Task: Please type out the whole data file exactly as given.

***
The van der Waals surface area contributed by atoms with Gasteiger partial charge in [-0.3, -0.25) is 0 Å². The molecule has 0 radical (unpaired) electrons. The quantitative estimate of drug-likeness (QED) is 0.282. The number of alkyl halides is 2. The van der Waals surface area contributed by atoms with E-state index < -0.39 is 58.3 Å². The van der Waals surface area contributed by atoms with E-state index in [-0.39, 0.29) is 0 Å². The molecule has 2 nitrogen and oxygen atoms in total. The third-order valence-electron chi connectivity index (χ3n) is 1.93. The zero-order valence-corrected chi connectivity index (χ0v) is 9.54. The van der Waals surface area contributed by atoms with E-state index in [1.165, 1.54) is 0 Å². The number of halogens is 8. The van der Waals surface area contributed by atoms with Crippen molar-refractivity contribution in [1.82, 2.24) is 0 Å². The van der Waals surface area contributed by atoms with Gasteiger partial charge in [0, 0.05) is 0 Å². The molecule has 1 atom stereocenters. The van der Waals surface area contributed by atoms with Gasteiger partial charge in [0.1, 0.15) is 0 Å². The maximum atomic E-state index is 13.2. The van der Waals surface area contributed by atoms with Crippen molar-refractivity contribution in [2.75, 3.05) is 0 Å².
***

The van der Waals surface area contributed by atoms with Gasteiger partial charge in [-0.3, -0.25) is 0 Å². The molecule has 0 radical (unpaired) electrons. The quantitative estimate of drug-likeness (QED) is 0.282. The number of alkyl halides is 2. The van der Waals surface area contributed by atoms with E-state index < -0.39 is 58.3 Å². The van der Waals surface area contributed by atoms with E-state index in [-0.39, 0.29) is 0 Å². The molecule has 2 nitrogen and oxygen atoms in total. The third-order valence-electron chi connectivity index (χ3n) is 1.93. The zero-order valence-corrected chi connectivity index (χ0v) is 9.54. The van der Waals surface area contributed by atoms with E-state index in [1.165, 1.54) is 0 Å². The number of halogens is 8. The van der Waals surface area contributed by atoms with Crippen molar-refractivity contribution in [1.82, 2.24) is 0 Å². The van der Waals surface area contributed by atoms with Gasteiger partial charge in [0, 0.05) is 0 Å². The molecule has 1 atom stereocenters. The van der Waals surface area contributed by atoms with Gasteiger partial charge in [0.1, 0.15) is 0 Å². The maximum atomic E-state index is 13.2. The van der Waals surface area contributed by atoms with Crippen molar-refractivity contribution in [2.75, 3.05) is 0 Å².